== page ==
If you follow my blog regularly, you might have noticed that I have been very quiet here lately. The reason is that I have been extremely busy working on The Next Chapter, both literally and figuratively.
As to the literal part, the truth is I have been working on many chapters. I am nearing completion on my next book, Microsoft SQL Server 2012 Reporting Services, to be published this fall. I’m very excited about this book because it’s not another Step by Step book. Although I have heard from many readers how much they liked my last one, Microsoft SQL Server 2008 Step by Step, the Step by Step series imposes several constraints on breadth and depth.
I was delighted when my editor suggested we take a new approach to this topic. The new book provides not only the information that a person new to SSRS would find helpful, but also the depth that an experienced person would find useful as well. My coauthor (and daughter) Erika Bakse (twitter) and I explore the nooks and crannies in SSRS that don’t get much, if any, coverage in Books Online, let alone in other SSRS books. I’ll admit that even I learned a thing or two during the writing of this book, even though I’ve been working with this product long before it’s debut in 2004. Stay tuned for more information as the publication date approaches.
My company is also undergoing a change in personnel. Erika has been working with me since her college graduation. She started with no business experience, no business intelligence experience, and no experience with databases, SQL, or MDX. She was (and is) a very intelligent person. Family bias aside, she got her undergraduate degree in theoretical math at MIT. I figured she could learn. My, how far she has come.
Her first project at Data Inspirations was the most challenging one that I have ever worked on, hardly the sort of project that I would want a newbie to learn from. At the time that we started that project, I didn’t foresee the challenges we would later face. But Erika rose to the occasion and learned a lot as we went along. Ultimately that project required pushing the envelope on the capabilities of the Microsoft BI stack. We even had a PerformancePoint planning project nearly complete that we abandoned when we learned the product had no future. (The client had a lot of data integrity issues to resolve, too, else we might have kept it alive because the tool fit the need so perfectly.)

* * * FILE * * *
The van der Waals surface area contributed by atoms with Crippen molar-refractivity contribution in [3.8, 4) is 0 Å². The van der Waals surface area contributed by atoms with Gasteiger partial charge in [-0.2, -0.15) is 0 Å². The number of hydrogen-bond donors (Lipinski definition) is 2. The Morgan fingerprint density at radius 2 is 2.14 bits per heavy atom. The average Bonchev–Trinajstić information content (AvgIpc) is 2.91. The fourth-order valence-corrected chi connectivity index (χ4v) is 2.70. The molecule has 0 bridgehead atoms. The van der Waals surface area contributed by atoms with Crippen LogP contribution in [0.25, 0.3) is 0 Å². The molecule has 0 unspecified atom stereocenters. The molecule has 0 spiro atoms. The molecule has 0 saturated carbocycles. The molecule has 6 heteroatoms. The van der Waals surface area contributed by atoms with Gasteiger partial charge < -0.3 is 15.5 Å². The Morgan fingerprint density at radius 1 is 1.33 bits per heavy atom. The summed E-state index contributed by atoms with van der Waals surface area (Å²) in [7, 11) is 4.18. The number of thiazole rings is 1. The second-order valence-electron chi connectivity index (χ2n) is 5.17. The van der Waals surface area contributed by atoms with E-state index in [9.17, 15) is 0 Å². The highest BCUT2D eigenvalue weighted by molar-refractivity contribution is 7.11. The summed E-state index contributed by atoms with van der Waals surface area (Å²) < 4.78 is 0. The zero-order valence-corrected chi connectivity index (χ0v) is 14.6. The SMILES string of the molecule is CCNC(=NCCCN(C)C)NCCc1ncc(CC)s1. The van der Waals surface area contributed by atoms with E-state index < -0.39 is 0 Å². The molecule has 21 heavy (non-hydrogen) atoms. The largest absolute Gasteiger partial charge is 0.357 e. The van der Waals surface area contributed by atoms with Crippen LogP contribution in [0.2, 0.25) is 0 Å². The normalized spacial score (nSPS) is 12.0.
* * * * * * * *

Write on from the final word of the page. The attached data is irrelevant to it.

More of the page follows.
After just over 4 years, Erika has matured into a seasoned BI practitioner. More important to me than mastering the technical skills is the ability to approach a problem creatively, come up with a solution, and apply the solution expediently. She has not only joined me onstage at multiple conferences in the US and now internationally, but has also stepped out of my shadow and presented solo sessions at user groups, 24 Hours of PASS, a few SQLSaturdays, and SQLBits X.
As an employer who cares about the professional development of her employees, I’m more than pleased with Erika’s accomplishments. As a woman in technology, I’m delighted to see a bright young capable woman join the ranks and contribute positively to the world. As a mom, words cannot adequately express how proud I am.
I don’t know if it’s still true anymore, but once it was common in the IT world to change jobs every 2 years. Often, the reason is to get different opportunities and expand skills or to get away from an unpleasant situation. After 4 years of working for her mom, Erika has had lots of opportunities for skills development without experiencing unpleasantness (I hope!), but sometimes even better experiences are available in other places. Therefore, Erika is leaving Data Inspirations to join California-based Symmetry next month. And she gets to move to San Francisco as part of the deal!
Erika did not pursue this opportunity without my knowledge or blessing. In fact, I have known Dan Bulos of Symmetry for years, almost as long as I have been in the BI field. Furthermore, Erika has been working with Dan as a subcontractor for the last year. It made a lot of sense to all of us to formalize that working relationship. I know that she will continue to grow under Dan’s tutelage and have the chance to work on some really great projects alongside fantastically smart and talented people. I could not be more pleased or proud.